Apple has recently addressed those concerns in its support pages, saying that many features -- new and old -- will be coming to the Mac version over the next six months. As I mentioned in the Pages review, Apple says this release is a starting point, but there are more improvements coming including a customizable toolbar (like you had in iWork '09), the company is bringing back transitions and builds from the old version, improvements to the presenter display and AppleScript support, and more. You can read a full list of changes across all the iWork apps on Apple's support page.

So, the bottom line is, if you use Keynote on your Mac, I do not recommend you pay for the app unless you can download it for free on a new Mac. Otherwise, stick with iWork '09 until Apple makes the promised changes to all versions.

How does it compare with Google Docs?
Now that the iWork apps are free, there's going to be comparisons with the Google Docs set of productivity tools. They both have spreadsheet, presentation, and word processing tools, and sync across devices using their own cloud services (iCloud and Google Drive). But it's important to note that the new iWork apps are only free for people who buy new Apple devices, or those who have already bought the earlier versions of the apps. In other words, people who don't have a new device or the previous versions of the iWork apps will still have to pay. The new versions are useful on iOS and I still recommend you get them, even with the steep $9.99 price tag. It's worth it for the templates, the touch-friendly interface, and the Apple ecosystem that works seamlessly across apps and devices.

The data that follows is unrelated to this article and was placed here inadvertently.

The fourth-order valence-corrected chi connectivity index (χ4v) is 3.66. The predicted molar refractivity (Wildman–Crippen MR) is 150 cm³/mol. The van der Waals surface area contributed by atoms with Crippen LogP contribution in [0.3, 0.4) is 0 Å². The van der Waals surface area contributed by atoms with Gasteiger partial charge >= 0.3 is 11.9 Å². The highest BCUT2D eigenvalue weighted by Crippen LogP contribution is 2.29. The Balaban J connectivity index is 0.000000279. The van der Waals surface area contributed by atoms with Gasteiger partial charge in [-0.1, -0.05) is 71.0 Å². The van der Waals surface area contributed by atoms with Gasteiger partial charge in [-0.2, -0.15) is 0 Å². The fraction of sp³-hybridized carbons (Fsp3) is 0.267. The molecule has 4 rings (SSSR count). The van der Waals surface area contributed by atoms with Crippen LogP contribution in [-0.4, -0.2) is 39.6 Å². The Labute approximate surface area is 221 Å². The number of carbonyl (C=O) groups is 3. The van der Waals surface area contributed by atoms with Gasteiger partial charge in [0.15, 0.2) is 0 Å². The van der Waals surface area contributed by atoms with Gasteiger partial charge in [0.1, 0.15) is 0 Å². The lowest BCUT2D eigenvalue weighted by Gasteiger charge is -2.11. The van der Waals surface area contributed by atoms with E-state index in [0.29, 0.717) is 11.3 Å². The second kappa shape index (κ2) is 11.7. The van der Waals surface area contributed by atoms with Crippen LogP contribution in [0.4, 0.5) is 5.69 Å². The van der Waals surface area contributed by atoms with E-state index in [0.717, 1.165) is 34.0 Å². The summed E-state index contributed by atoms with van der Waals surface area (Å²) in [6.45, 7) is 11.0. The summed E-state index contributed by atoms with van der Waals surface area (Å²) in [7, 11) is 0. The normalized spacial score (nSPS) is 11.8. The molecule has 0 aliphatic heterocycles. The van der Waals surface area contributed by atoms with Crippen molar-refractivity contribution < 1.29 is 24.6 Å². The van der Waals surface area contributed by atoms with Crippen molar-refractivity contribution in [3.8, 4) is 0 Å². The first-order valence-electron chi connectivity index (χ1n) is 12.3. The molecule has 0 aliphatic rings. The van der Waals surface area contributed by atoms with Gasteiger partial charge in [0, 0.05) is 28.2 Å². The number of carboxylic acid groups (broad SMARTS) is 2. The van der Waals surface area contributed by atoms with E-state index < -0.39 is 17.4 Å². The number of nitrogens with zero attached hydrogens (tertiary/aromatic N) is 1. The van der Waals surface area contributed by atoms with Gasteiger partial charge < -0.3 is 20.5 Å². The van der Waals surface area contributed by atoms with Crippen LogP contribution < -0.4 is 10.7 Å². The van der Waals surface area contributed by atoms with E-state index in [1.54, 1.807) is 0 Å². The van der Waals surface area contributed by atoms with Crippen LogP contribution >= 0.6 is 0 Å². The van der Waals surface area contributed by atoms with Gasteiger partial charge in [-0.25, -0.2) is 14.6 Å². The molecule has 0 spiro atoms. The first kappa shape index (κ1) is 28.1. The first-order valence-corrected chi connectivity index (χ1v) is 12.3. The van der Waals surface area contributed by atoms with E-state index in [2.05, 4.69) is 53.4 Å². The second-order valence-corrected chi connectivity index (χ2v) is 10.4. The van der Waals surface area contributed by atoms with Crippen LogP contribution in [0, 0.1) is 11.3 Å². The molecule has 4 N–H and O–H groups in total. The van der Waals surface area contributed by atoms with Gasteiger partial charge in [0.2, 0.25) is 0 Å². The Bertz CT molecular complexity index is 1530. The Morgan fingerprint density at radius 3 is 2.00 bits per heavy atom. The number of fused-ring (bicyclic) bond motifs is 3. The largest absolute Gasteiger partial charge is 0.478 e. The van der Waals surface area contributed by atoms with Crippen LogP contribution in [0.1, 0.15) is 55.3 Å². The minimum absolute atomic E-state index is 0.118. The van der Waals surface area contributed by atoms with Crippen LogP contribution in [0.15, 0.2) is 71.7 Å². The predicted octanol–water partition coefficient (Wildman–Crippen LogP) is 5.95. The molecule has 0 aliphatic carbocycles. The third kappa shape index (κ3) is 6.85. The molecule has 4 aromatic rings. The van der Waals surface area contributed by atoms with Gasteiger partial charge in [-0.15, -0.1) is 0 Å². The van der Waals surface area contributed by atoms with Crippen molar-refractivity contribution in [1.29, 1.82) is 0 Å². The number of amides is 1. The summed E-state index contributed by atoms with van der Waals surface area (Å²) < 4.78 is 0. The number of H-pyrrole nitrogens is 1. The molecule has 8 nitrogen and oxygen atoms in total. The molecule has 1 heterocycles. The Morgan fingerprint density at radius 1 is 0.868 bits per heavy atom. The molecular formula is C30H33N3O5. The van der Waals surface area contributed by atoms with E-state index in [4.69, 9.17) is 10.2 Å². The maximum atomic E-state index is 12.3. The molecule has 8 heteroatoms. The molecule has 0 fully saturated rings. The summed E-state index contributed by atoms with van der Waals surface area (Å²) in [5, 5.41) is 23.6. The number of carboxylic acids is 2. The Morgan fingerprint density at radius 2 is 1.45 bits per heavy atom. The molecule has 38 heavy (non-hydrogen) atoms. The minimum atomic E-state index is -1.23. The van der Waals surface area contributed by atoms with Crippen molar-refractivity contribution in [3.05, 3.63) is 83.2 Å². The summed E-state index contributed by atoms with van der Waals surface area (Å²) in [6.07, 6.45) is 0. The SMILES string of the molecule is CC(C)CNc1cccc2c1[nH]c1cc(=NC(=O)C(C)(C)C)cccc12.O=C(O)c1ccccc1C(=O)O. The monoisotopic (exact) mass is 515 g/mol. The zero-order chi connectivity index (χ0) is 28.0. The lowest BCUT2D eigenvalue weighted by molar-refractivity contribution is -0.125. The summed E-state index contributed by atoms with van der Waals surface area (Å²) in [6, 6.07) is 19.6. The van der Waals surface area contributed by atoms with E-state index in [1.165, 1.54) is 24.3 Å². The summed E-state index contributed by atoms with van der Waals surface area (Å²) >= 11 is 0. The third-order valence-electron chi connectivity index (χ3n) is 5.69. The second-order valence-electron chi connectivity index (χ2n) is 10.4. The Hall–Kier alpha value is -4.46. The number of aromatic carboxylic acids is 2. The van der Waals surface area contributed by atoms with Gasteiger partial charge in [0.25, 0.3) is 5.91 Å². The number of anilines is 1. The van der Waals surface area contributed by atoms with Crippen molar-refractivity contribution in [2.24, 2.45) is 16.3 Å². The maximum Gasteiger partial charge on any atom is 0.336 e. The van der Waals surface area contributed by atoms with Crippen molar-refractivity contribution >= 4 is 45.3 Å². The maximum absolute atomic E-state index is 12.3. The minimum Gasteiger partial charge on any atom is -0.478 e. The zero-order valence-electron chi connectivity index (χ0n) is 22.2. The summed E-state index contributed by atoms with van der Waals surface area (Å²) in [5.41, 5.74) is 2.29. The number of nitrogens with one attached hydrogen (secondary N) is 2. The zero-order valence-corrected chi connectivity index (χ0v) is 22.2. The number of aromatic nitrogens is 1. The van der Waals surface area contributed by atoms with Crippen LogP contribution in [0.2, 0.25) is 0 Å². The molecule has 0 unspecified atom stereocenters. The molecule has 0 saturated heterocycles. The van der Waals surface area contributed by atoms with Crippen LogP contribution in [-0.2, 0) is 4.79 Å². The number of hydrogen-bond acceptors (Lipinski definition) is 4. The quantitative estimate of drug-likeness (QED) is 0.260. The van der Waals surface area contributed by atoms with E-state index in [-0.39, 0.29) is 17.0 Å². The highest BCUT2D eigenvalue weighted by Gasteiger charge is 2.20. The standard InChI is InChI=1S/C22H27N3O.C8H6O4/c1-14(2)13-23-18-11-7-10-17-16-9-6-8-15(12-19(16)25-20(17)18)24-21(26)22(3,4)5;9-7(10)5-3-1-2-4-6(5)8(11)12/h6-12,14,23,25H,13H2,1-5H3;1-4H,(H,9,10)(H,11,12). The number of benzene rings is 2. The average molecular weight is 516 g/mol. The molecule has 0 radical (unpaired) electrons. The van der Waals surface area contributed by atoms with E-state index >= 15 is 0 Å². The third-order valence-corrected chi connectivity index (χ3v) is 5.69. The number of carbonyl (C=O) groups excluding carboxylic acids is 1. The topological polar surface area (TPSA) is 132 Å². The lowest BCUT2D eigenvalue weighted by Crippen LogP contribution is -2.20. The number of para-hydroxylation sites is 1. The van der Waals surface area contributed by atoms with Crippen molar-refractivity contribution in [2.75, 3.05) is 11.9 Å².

Keynote (iOS)
Interactive charts let you display data as it changes over time. Screenshot by Jason Parker/CNET

With regard to Keynote specifically, there is no replacement from Google Docs on iOS devices to make presentations. In fact, the new iOS version offers more themes, more and smarter transitions, and a more elegant interface design than what you see on the Google Docs presentation tools even on the desktop. In other words, for building presentations on either desktop or mobile, Keynote beats Google Docs pretty handily.